Why A UK Man Suing A Gym For Reverse Sexism Because Of Women-Only Workout Sessions Is Complete “Rubbish”

April 24, 2013  |  

Peter Lloyd, a journalist from the UK, is suing his gym for reverse sexism and writes in the UK Daily Mail about the situation:

When I became a member of my local gym, it was to exercise my body – not my human rights. But that’s exactly what I’m doing with the Kentish Town Sports Centre in north London. The venue, owned by fitness company Better in association with Camden Council, attracts hundreds of people from all sections of society: religious, atheist, male, female, young and old. There is no dominant demographic. Everybody is welcome and everybody gets on. But not everybody is equal. Because, in an age of political over-correctness, they ban all men and boys for 442 hours every year – simply because they are male. Adding insult to injury, they still charge them the same full-price membership fee as women, but refuse to offer the equivalent option of male-only sessions. Not only is this an outrageous business model, but it’s also sexist. Especially given that council officials base it almost solely on women’s needs. Fair? I think not. But, because we live in an age of acceptable misandry, most people are too polite to say anything.”

Speaking of things that folks are too polite to say: The last time I was in a gym, a dude puts his balls in my face.

This happened in my late 20s, while I was going through this fitness phase. I used to hit the gym about an hour a day, get it in on the treadmill and do strength training with the weights. There used to be this guy that would be in there working out too. What time would he be there? Doesn’t matter. He was always there. This dude was in the gym like it was, seriously, his damn job. And that’s what I initially thought the first time he showed up in the woman’s section of the gym (a smaller room in the gym, which I’m sure was office space in its previous life). He gave me advice on how to use the weight machine correctly and then he left. Despite how helpful he was, I found out later that he didn’t work there. He was just a member like me. Nevertheless, I figured he was harmless enough. The most he had ever done was smile, wave and do the whole polite, “Hey, you’re back” type of conversation.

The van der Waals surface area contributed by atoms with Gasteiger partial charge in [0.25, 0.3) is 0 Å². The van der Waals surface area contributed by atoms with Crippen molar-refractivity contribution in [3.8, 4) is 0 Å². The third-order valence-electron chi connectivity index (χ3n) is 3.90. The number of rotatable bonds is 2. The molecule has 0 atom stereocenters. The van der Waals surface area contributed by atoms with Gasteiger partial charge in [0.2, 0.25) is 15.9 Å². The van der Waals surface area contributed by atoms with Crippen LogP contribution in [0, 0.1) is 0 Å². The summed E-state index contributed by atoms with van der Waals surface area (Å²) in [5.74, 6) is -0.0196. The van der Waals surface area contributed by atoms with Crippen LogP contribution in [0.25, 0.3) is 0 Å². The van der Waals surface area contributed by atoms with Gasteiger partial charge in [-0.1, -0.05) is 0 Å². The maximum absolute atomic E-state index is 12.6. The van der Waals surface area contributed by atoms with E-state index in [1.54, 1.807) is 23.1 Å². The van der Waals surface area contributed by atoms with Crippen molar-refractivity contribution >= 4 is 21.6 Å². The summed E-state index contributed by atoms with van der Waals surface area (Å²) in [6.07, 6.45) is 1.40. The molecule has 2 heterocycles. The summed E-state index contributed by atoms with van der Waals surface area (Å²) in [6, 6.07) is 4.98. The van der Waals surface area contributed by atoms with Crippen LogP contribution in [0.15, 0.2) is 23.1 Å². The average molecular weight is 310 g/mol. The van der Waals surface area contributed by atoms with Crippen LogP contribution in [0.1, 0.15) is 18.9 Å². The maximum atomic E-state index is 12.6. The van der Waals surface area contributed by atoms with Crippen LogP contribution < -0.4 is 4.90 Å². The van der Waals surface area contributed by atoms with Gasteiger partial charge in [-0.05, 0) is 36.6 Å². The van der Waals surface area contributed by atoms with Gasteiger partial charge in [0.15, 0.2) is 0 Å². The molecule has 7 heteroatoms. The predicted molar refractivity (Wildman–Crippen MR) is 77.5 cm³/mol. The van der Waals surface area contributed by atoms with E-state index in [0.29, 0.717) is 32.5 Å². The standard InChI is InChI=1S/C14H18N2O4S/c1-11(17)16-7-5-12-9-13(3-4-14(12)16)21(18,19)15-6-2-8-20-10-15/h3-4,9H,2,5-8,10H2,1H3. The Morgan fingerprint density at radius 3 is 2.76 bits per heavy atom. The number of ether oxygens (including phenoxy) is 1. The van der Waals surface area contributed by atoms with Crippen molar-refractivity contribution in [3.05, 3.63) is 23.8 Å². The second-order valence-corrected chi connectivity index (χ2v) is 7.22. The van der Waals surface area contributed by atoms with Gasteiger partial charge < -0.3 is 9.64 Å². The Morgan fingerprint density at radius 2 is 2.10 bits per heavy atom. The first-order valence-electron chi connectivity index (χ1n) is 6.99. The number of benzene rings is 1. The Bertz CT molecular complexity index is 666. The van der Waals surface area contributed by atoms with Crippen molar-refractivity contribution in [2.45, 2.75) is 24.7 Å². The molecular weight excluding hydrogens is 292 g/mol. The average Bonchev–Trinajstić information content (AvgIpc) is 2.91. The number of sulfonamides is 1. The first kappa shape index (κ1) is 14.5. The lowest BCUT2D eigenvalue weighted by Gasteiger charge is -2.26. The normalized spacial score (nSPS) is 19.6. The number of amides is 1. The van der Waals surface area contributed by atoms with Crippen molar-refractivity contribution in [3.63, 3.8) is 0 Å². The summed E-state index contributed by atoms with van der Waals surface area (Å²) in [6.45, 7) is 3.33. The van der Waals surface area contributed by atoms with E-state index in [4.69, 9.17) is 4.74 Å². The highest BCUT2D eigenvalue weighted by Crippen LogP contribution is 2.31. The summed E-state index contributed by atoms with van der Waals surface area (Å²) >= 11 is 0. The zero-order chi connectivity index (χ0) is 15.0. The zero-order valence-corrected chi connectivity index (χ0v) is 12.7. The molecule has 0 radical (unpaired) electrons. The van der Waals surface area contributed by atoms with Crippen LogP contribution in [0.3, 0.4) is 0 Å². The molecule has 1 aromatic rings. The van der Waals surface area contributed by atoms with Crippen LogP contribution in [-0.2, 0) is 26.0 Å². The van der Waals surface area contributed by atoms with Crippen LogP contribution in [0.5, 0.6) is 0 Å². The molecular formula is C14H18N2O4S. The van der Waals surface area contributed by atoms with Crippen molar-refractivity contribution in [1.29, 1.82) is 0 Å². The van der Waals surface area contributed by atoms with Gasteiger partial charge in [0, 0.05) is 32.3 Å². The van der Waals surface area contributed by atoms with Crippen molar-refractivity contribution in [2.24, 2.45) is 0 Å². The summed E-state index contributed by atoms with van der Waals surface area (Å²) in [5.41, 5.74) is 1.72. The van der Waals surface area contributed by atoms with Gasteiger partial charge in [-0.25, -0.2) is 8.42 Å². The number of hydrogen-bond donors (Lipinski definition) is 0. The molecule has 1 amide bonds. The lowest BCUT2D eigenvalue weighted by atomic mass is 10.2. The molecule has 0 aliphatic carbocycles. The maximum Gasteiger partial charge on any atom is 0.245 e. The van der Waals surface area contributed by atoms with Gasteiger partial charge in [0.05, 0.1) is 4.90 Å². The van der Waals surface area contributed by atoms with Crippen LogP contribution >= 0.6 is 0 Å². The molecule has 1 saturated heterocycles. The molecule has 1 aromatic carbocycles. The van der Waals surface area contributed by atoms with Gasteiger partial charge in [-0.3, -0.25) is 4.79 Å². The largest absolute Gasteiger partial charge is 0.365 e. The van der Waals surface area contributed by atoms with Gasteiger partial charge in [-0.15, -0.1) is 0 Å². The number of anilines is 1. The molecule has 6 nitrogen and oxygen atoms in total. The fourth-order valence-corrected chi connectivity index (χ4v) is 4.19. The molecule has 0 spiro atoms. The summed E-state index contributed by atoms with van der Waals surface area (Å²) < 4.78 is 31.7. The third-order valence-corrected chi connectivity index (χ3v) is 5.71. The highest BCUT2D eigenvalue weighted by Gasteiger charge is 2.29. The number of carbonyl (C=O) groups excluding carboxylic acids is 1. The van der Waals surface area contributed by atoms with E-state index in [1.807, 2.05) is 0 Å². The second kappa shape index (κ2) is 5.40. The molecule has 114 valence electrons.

And then one day, I was in the main gym area using this hamstring machine, where you have to lay flat on your stomach and curl your legs back. My chin is rested on the mat and I’m staring down at the floor. In the middle of me trying to count off a second interval, I became distracted by two pairs of black sneakers. I liftted my head slightly from the mat and looked up. That’s when I got a face full of crotch. “Mmh, mmh, mmh, girl…” It was the gym rat. He was standing directly over me, shaking his head and ogling at my backside. “You know, you really don’t need to be in here working out. From what I see, you look good the way you are. I’m for real!” Gym-rat dude thought he was sending me a compliment, but all I remember is a semi-lewd comment and a man’s crotch in my face.

Shortly after, I stopped going to the gym – not because of this incident. I stopped working out because I got bored and then got lazy. But I will say that his presence did make my gym experience awkward from then on out. Now I’m all conscious of how I’m running on the treadmill, and if my double D breasts are jiggling too much. Lord knows, I’m not trying to get a rise out of him because then I would have to curse him out or something. And then you become, that girl.

The funny thing is that this is not the most awkward and inappropriate thing to happen to me, nor is it the craziest story I have ever heard. I know that there are women reading this, who have crazy tales of their own about the ways in which they have been approached by men in public – being it in the gym, supermarket, on the streets, at your grandmother’s funeral, etc… It can be pretty uncomfortable as many men are not as Rico Suave as they think they are. Some just come off as creepers. However, learned women know how to maneuver around these situations by doing a few things, including using headphones; gauging properly when it is and when it’s not safe to tell a dude no aggressively; and if needed, avoiding certain public places all together.

I agree with Lloyd that the “ladies’ night” promotion at the gym is a bit misguided. It does nothing to address the overall culture of the gym environment, which often condones inappropriate, lewd, or harassing behavior at times, particularly to women and girls. But to champion this cause as some sort of misandry is equally misguided, ignorant and quite frankly, dismissive of the very real and justified safety concerns, which are often a product of this culture. The charges of reverse sexism are just as hollow as the charges of reverse racism. As far as I am concerned, if men like Lloyd want to be compensated for the 442 hours they are “excluded” from the gym every year – or whatever else they claim reverse discrimination on – they can take their gym membership fees and version of “equality” out of the 23 cents on the dollar (in upwards of 21 percent in the UK) we ladies earned in wages in the workforce but have yet to receive.

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